KAMPALA, Uganda — A bodyguard for Ugandan opposition leader Bobi Wine was murdered and two journalists wounded on Sunday amid brutal confrontations between security forces and followers of their singer and lawmaker who’s challenging the nation’s long-time leader.
The sufferer, Francis Senteza, was assaulted while helping transport a journalist hurt in a previous confrontation between authorities and a bunch of Wine’s assistants, he explained.
Wine has been campaigning Sunday in portions of central Uganda where he has considerable assistance.
Cameraman Ashraf Kasirye, a part of a TV team that follows Wine where he moves, suffered a critical head injury.
“We’re hoping against hope he is going to live,” Wine said of Kasirye on Twitter.
Another journalist, Ali Mivule of neighborhood broadcaster NTV, was injured after a tear gas canister struck his leg, according to his employer. His condition was stated to be steady.
Authorities said in a statement that while attempting to quell confrontations with Wine’s assistants, “journalists were unfortunately captured up throughout the practice of dispersing the abusive group” Kasirye is in critical condition after being seemingly struck by a tear gas canister,” it stated.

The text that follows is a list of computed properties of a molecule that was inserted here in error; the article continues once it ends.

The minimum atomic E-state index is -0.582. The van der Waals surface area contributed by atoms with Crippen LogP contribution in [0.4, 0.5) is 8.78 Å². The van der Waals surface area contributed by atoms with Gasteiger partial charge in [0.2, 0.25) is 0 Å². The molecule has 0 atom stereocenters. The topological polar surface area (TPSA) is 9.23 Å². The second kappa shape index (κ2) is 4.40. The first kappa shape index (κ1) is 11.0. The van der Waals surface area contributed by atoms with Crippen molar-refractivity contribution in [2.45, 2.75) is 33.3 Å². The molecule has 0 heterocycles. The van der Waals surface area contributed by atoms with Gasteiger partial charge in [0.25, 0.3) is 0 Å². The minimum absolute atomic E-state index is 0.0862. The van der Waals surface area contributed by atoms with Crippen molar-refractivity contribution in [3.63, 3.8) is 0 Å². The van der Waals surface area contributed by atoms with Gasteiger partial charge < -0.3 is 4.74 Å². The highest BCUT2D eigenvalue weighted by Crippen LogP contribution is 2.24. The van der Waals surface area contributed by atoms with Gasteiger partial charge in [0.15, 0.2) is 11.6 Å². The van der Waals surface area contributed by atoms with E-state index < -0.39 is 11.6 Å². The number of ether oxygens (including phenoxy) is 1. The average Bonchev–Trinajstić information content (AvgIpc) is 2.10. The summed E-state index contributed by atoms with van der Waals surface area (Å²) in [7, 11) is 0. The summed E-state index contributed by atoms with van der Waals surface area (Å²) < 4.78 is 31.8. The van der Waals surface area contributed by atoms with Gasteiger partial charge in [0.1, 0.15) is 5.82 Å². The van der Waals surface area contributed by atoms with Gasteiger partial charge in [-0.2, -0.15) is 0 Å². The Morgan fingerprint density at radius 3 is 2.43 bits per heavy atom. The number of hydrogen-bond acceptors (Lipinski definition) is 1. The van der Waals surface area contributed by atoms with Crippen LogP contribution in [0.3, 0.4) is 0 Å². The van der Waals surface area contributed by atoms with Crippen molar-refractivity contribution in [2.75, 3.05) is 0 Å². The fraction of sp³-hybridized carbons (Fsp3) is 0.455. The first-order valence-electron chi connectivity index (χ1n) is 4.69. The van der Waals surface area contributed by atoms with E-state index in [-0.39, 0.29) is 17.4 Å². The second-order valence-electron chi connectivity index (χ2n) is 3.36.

The Ugandan military spokesperson, Brig. Flavia Byekwaso, contested Wine’s version of events, stating the bodyguard dropped while attempting to jump right into a speeding automobile.
The 3 casualties would be the most recent victims of election-related violence because Uganda’s security forces are accused of attempting to prevent Wine from holding raucous public agendas.
Uganda faces growing pressure from the global community and rights watchdogs to honor human rights before surveys scheduled for Jan. 14.
President Yoweri Museveni, who has held power since 1986, confronts the powerful challenge of Wine, which appeals to young people wanting to observe a reversal of government. Museveni’s government is often criticized for corruption in addition to widespread joblessness from the metropolitan centers. Wine has urged Museveni to retire, stating he’d assure his safety.
Wine’s effort events have come to be increasingly influenced by violent confrontations with police and he has been detained many times by authorities who accuse him of attempting to disrupt public order.
The electoral government on Saturday banned effort occasions in certain metropolitan areas, including the capital Kampala, citing an urgent requirement to restrain the spread of this coronavirus. That decision was criticized by many who view it as a ploy to stop resistance figures from showing their service in places where the ruling party isn’t too common.
Museveni can find more time in office following lawmakers eliminated the past inherent barrier — age limitations — into a potential lifetime presidency for its 76-year-old leader.